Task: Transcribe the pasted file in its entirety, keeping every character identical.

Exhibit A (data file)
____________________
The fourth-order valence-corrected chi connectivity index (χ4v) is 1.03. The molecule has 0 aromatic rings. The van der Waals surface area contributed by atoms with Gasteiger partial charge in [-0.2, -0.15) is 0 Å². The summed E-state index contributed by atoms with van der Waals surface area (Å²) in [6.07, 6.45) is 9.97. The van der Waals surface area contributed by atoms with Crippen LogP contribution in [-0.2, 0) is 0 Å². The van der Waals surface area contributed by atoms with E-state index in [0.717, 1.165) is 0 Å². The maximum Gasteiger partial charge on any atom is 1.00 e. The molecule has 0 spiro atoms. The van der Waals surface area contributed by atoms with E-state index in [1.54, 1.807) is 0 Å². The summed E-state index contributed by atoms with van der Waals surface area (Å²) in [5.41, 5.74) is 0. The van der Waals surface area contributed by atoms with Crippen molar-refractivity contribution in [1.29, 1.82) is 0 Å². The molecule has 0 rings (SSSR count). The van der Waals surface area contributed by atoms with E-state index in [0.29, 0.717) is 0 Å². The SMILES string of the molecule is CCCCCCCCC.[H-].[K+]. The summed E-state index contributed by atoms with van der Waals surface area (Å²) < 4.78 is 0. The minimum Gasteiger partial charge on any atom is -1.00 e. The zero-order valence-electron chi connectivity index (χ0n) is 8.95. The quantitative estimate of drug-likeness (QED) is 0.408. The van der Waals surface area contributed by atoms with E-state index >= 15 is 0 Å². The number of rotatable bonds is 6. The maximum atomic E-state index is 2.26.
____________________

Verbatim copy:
The fourth-order valence-corrected chi connectivity index (χ4v) is 1.03. The molecule has 0 aromatic rings. The van der Waals surface area contributed by atoms with Gasteiger partial charge in [-0.2, -0.15) is 0 Å². The summed E-state index contributed by atoms with van der Waals surface area (Å²) in [6.07, 6.45) is 9.97. The van der Waals surface area contributed by atoms with Crippen LogP contribution in [-0.2, 0) is 0 Å². The van der Waals surface area contributed by atoms with E-state index in [0.717, 1.165) is 0 Å². The maximum Gasteiger partial charge on any atom is 1.00 e. The molecule has 0 spiro atoms. The van der Waals surface area contributed by atoms with E-state index in [1.54, 1.807) is 0 Å². The summed E-state index contributed by atoms with van der Waals surface area (Å²) in [5.41, 5.74) is 0. The van der Waals surface area contributed by atoms with Crippen molar-refractivity contribution in [1.29, 1.82) is 0 Å². The molecule has 0 rings (SSSR count). The van der Waals surface area contributed by atoms with E-state index in [0.29, 0.717) is 0 Å². The SMILES string of the molecule is CCCCCCCCC.[H-].[K+]. The summed E-state index contributed by atoms with van der Waals surface area (Å²) < 4.78 is 0. The minimum Gasteiger partial charge on any atom is -1.00 e. The zero-order valence-electron chi connectivity index (χ0n) is 8.95. The quantitative estimate of drug-likeness (QED) is 0.408. The van der Waals surface area contributed by atoms with E-state index >= 15 is 0 Å². The number of rotatable bonds is 6. The maximum atomic E-state index is 2.26.